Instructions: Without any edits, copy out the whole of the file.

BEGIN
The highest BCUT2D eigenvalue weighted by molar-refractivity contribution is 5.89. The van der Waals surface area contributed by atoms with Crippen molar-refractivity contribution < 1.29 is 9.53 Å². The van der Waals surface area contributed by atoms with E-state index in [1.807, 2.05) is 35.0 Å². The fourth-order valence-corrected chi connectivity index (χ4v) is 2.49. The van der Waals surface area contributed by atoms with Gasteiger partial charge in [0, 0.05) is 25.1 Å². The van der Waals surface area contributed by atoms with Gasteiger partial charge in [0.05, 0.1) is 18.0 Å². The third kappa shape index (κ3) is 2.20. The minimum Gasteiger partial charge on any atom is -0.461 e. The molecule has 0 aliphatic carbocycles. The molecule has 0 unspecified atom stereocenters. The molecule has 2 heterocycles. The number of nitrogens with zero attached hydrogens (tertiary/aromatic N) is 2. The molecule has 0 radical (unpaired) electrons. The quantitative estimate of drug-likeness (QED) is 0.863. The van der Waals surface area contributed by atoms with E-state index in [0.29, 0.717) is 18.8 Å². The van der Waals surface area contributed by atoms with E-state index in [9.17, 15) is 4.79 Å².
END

The highest BCUT2D eigenvalue weighted by molar-refractivity contribution is 5.89. The van der Waals surface area contributed by atoms with Crippen molar-refractivity contribution < 1.29 is 9.53 Å². The van der Waals surface area contributed by atoms with E-state index in [1.807, 2.05) is 35.0 Å². The fourth-order valence-corrected chi connectivity index (χ4v) is 2.49. The van der Waals surface area contributed by atoms with Gasteiger partial charge in [0, 0.05) is 25.1 Å². The van der Waals surface area contributed by atoms with Gasteiger partial charge in [0.05, 0.1) is 18.0 Å². The third kappa shape index (κ3) is 2.20. The minimum Gasteiger partial charge on any atom is -0.461 e. The molecule has 0 aliphatic carbocycles. The molecule has 0 unspecified atom stereocenters. The molecule has 2 heterocycles. The number of nitrogens with zero attached hydrogens (tertiary/aromatic N) is 2. The molecule has 0 radical (unpaired) electrons. The quantitative estimate of drug-likeness (QED) is 0.863. The van der Waals surface area contributed by atoms with E-state index in [0.29, 0.717) is 18.8 Å². The van der Waals surface area contributed by atoms with E-state index in [9.17, 15) is 4.79 Å².